Student Spotlight: Colleen Marshall

Author: Jen Fulton


The interplay of enlightenment-guided religious tolerance and Presbyterian fundamentalism came to a head in the violent Scottish anti-Catholic riots in 1779. Colleen Marshall (’16), a double-major in History and Pre-Professional Studies, received a Senior Travel and Research Grant  to travel to Aberdeen and investigate the interplay of political expediency and fundamental religious differences in eighteenth-century Scotland. Colleen recently wrote to us about her experience:

After the defeat of the Jacobite rebellions in 1746, there had been a general trend towards less sectarian conflict between Catholics and Protestants in Britain. While being a practicing Roman Catholic was an illegal offence, punishable by banishment, these Penal Laws were almost entirely unenforced. Due to this trend of greater religious acceptance and the increasing need for soldiers to fight in the American Rebellion, the British government made inroads with the leaders of the underground Catholic community to see if they could strike a deal. They proposed alleviating the most heinous anti-Catholic laws and in return, they would gain regiments made up of the newly-legalized Catholics. My project explores the experience of the Scottish Catholics caught in the crossfire of increasing religious toleration from the Government, and the Presbyterian majority that was instigated to rise in violent protest of these relief measures by inflammatory sermons and pamphlets.

While these riots in Scotland occurred first, they tend to receive less scholarly attention than the similarly-motivated Gordon Riots that broke out in London in 1780. What is written on the Scottish riots seldom brings together both sides of the story. The contemporary expert of this historical event, Robert Kent Donovan, has focused his studies on the political significance of these riots for the Presbyterian Popular party in Scotland. Much of the work representing the Catholic experience is confined to chronological histories, written with very little objective analysis of the context and motivations of the Scots Catholics during this time of upheaval. In order to gain a more complete picture of the riots, it was my goal to work with sources written and published by both sides of the Catholic Relief crisis in Scotland to investigate the interplay of religion, liberty, and civil unrest caused by mass anxiety.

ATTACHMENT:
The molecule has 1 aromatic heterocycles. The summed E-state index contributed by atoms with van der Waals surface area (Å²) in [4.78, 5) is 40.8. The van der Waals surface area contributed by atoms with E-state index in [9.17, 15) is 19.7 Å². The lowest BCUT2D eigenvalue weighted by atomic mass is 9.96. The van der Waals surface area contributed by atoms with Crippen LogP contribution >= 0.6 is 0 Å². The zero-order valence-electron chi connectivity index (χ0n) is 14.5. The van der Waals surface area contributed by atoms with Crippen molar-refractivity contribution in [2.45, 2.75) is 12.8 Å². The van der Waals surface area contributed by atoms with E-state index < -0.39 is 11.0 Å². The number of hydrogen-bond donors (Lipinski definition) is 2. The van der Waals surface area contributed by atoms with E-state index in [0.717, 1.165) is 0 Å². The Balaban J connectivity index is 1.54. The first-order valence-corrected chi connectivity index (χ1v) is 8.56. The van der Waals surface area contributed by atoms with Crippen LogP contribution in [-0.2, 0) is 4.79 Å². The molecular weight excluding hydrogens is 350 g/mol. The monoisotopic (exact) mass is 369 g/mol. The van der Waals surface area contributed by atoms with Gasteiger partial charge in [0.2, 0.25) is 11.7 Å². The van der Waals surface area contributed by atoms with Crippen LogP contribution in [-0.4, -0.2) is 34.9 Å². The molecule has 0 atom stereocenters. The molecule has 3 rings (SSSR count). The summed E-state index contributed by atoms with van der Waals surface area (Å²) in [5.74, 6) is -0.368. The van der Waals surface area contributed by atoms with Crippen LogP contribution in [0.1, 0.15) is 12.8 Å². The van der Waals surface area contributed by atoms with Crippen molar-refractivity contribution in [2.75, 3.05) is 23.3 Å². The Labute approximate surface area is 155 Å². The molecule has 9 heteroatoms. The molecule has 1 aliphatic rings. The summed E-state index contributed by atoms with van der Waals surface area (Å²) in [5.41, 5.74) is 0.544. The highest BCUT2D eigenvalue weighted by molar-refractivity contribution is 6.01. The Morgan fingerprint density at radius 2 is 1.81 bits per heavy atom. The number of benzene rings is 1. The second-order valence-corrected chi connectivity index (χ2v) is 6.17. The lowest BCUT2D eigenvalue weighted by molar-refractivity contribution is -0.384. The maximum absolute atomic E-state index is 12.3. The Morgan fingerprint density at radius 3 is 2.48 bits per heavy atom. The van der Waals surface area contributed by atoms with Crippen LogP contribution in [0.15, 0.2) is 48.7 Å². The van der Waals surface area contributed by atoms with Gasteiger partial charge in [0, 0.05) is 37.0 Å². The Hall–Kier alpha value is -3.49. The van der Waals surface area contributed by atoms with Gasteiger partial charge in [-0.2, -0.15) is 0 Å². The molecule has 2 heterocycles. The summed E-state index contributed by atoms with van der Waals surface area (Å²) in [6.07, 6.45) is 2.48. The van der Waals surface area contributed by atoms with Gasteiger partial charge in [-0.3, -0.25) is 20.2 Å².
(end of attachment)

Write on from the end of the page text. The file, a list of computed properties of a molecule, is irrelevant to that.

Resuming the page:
I was able to travel to the Scottish Catholic Archives at the University of Aberdeen over Winter Break to research their collection of manuscripts and published materials that related to the 1778-9 riots. Of particular interest were the letters and writings of Bishop George Hay, who led the Scottish Catholics at the time and was an integral player in the negotiations between the Government and the Catholic community. Bishop Hay became the face of the Scottish Catholics and the riots that occurred in February 1779 led to the burning of his newly-built home and chapel in Edinburgh. His observations as both an actor and a bystander in this story provide illuminating details on how the civil unrest grew against Catholics in a short period of months.

Through my work in the archives, I began to piece together the shift from generally peaceful interactions between Catholics and Protestants to the frenzy that was whipped up against a poor and marginalized religious community once they began the process to be legally recognized. Specifically, it was interesting that much of the published anti-Catholic rhetoric proclaimed a belief in religious liberty, but paradoxically opposed relief because of the perceived civil threat that Catholics posed to the Protestant order. In an era when religious freedom was taken to be an ideal, the very fact that riots occurred to maintain laws that persecuted based on religion speaks to an underlying discontinuity of philosophy in regards to religious liberty. It is the goal of my thesis to examine this phenomenon of wide-spread anxiety leading to this violence, and evaluate how the situation of Scotland in the 1770s facilitated this instance of sectarian conflict. Finally, my project emphasizes the role that Scottish Catholics played in this story, not just as victims of religious violence, but also as independent actors trying to establish a balance between an increasingly lenient government and the Protestant neighbors that called for their heads.

I am deeply indebted to the Nanovic Institute for the opportunity to travel and research a topic that I find so interesting. Besides being able to gain valuable archival research skills, my time in Aberdeen allowed me to further connect with the Scottish Catholic community I had been studying. One of the most significant moments of my entire trip was exploring Aberdeen in the evening to find the first permanent Catholic chapel to exist in the city since the Reformation. After wandering down an alley and walking past it multiple times, I finally spotted the non-descript entrance to a small apartment and chapel that served as the sacred meeting place for the Catholics of Aberdeen during the time of the riots. Through my own difficulty locating the building, I was able to gain a greater understanding of what being part of a persecuted religious group might be like, always knowing that openly practicing your faith could be dangerous. Standing in the tiny chapel, I was struck by the continuity of history. Through this opportunity to study the events that happened in Scotland over 200 years ago, I recognized many of the same characteristics of bigotry in 18th century broadsheets as I see in the media today. Unfortunately, prejudice has not gone away, but hopefully through understanding the mechanism through which prejudice grows, we can avoid violent outbursts like the anti-Catholic riots of 18th century Scotland.